Prophylaxis with Nofxan 400 mg orally daily decreases in-hospital incidence of SBP from 22% to 0% without an effect on in-hospital mortality.
Trimethoprim–sulfamethoxazole, one double-strength tablet orally daily, has also been reported to be effective in preventing SBP.
Quinolones, including NOROXIN, have been shown in vitro to inhibit CYP1A2. Concomitant use with drugs metabolized by CYP1A2 (e.g., caffeine, clozapine, ropinirole, tacrine, theophylline, tizanidine) may result in increased substrate drug concentrations when given in usual doses. Patients taking any of these drugs concomitantly with Nofxan should be carefully monitored.
Elevated plasma levels of theophylline have been reported with concomitant quinolone use. There have been reports of theophylline-related side effects in patients on concomitant therapy with Nofxan and theophylline. Therefore, monitoring of theophylline plasma levels should be considered and dosage of theophylline adjusted as required.
Elevated serum levels of cyclosporine have been reported with concomitant use of cyclosporine with NOROXIN. Therefore, cyclosporine serum levels should be monitored and appropriate cyclosporine dosage adjustments made when these drugs are used concomitantly.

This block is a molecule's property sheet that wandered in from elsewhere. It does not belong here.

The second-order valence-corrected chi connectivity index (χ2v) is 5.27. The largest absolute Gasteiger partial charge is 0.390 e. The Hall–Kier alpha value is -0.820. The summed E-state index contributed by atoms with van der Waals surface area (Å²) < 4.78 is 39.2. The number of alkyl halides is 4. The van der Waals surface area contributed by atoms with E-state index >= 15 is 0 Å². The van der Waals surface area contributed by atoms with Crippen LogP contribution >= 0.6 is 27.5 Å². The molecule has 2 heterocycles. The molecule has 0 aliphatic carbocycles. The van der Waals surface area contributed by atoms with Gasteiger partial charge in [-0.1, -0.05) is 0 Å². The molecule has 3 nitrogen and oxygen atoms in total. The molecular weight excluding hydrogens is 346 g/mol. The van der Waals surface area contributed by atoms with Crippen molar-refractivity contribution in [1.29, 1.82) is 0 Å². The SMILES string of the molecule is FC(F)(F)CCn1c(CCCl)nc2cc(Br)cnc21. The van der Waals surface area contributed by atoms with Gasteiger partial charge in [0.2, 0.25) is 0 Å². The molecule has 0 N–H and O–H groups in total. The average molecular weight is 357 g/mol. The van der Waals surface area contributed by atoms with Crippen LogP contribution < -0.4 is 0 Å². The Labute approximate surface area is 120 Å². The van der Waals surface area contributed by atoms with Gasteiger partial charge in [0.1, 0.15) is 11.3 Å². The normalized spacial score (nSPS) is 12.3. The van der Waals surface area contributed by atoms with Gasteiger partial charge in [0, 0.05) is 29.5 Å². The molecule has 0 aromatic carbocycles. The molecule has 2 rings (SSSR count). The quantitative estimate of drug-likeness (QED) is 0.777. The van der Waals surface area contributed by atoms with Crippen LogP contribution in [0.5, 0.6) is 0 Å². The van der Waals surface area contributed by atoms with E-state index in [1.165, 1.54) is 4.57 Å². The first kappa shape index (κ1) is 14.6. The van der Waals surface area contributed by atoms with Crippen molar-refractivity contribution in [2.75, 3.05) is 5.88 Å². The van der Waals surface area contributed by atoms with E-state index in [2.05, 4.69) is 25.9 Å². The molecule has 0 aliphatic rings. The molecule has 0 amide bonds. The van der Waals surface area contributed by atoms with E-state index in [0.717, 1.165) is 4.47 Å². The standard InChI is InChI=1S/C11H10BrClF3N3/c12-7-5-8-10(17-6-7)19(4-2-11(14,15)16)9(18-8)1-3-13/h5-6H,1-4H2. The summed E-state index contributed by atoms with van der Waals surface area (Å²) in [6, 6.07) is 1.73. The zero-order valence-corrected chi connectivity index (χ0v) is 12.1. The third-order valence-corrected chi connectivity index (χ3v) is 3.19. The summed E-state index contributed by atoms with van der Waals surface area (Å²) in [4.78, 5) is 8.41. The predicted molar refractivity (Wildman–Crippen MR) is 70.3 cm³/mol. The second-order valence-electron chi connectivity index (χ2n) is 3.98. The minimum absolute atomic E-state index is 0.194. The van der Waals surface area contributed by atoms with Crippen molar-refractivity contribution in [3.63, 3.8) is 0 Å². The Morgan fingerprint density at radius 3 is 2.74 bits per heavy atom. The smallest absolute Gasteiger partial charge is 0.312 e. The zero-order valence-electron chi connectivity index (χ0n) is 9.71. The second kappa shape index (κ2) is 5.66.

Quinolones, including NOROXIN, may enhance the effects of oral anticoagulants, including warfarin or its derivatives or similar agents. When these products are administered concomitantly, prothrombin time or other suitable coagulation tests should be closely monitored.
The concomitant administration of quinolones including NOROXIN with glyburide (a sulfonylurea agent) has, on rare occasions, resulted in severe hypoglycemia. Therefore, monitoring of blood glucose is recommended when these agents are co-administered.
Diminished urinary excretion of NOROXIN has been reported during the concomitant administration of probenecid and NOROXIN.
The concomitant use of nitrofurantoin is not recommended since nitrofurantoin may antagonize the antibacterial effect of NOROXIN in the urinary tract.
Multivitamins, or other products containing iron or zinc, antacids or sucralfate, should not be administered concomitantly with, or within 2 hours of, the administration of NOROXIN, because they may interfere with absorption resulting in lower serum and urine levels of NOROXIN.